# Algorithm to find ALL factorizations of an integer

Is there an algorithm to find ALL factorizations of an integer, preferably in Python/Java but any feedback is welcome.

I have an algorithm to calculate the prime factors. For instance [2,2,5] are the prime factors of 20.

def prime_factorization(n): primfac = [] d = 2 while d*d <= n: while (n % d) == 0: primfac.append(d) n /= d d += 1 if n > 1: primfac.append(n) return primfac

I also have an algorithm to compute all factors (prime and non-prime) of an algorithm. For instance, the factors of 20 are [1, 2, 4, 5, 10, 20].

def factors(n): a, r = 1, [1] while a * a < n: a += 1 if n % a: continue b, f = 1, [] while n % a == 0: n //= a b *= a f += [i * b for i in r] r += f if n > 1: r += [i * n for i in r] return sorted(r)

What I'm searching for is an algorithm to return all factorizations (not factors) of a given integer. For the integer 20, the algorithm would produce the following:

[1,20] [2,10] [4,5] [2,2,5]

Thanks!

## Answers

Here's a pretty inefficient way to do it. It generates a lot of duplicates and then filters them out before returning them.

The idea is you pick from n=1 to len(factors) inclusive factors to multiply, and then you recur into the unused factors.

import itertools def mult(fs): res = 1 for f in fs: res *= f return res def _generate_all_factorizations(factors): if len(factors) <= 1: yield factors return for factors_in_mult in xrange(1, len(factors)+1): for which_is in itertools.combinations(range(len(factors)), factors_in_mult): this_mult = mult(factors[i] for i in which_is) rest = [factors[i] for i in xrange(len(factors)) if i not in which_is] for remaining in _generate_all_factorizations(rest): yield [this_mult] + remaining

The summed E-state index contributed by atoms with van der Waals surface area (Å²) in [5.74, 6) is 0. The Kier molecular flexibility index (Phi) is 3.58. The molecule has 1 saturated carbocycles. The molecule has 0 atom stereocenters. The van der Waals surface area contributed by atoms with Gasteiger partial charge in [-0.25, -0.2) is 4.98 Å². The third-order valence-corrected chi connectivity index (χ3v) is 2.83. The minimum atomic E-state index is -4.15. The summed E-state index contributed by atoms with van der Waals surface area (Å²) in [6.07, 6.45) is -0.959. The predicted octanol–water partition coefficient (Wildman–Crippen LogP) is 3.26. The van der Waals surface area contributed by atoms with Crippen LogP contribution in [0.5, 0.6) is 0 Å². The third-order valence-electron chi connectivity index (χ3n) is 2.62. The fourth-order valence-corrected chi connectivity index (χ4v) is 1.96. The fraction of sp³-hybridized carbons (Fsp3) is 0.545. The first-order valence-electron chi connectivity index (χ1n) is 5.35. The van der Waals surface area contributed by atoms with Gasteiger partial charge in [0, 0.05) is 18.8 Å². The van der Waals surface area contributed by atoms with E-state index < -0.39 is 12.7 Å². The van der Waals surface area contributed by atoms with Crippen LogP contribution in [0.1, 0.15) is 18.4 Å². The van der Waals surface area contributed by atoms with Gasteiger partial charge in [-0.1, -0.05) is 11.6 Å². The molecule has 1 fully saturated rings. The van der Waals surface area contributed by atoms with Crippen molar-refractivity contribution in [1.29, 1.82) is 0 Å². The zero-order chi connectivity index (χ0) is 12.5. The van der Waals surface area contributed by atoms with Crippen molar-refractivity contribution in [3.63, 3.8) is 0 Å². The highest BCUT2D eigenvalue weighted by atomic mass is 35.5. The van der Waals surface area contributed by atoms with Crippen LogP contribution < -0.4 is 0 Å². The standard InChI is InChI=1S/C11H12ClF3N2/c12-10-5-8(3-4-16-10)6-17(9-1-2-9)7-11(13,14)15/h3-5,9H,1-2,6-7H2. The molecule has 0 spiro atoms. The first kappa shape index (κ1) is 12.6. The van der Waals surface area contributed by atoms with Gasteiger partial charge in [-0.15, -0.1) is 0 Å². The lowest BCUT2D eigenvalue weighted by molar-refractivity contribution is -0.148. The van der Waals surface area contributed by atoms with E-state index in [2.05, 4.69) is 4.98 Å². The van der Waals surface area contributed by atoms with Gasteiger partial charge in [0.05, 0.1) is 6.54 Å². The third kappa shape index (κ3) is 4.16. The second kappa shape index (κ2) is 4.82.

I added a function to remove duplicates and return them nicely sorted:

def generate_all_factorizations(factors): seen = set() res = [] for f in _generate_all_factorizations(factors): f = tuple(sorted(f)) if f in seen: continue seen.add(f) yield f

Now just feed it your prime factorization:

for factorization in generate_all_factorizations([2, 2, 5]): print factorization print "----" for factorization in generate_all_factorizations([2, 3, 5, 7]): print factorization

Result:

(2, 2, 5) (2, 10) (4, 5) (20,) ---- (2, 3, 5, 7) (2, 3, 35) (2, 5, 21) (2, 7, 15) (2, 105) (3, 5, 14) (3, 7, 10) (3, 70) (5, 6, 7) (5, 42) (7, 30) (6, 35) (10, 21) (14, 15) (210,)

Your task is to determine the multiplicative partition of a number. Google should point you where you need to go. Stack Overflow already has an answer.

Just for fun:

from itertools import combinations_with_replacement from operator import mul my_integer = 20 factorizations = {t for t in {list(t).remove(1) if 1 in t and len(t)>2 else t if len(t)>1 else None for combo in [combinations_with_replacement(factors(my_integer), n) for n in xrange(len(factors(my_integer)))] for t in combo if reduce(mul, t, 1) == my_integer} if t} print factorizations set([(4, 5), (2, 2, 5), (1, 20), (2, 10)])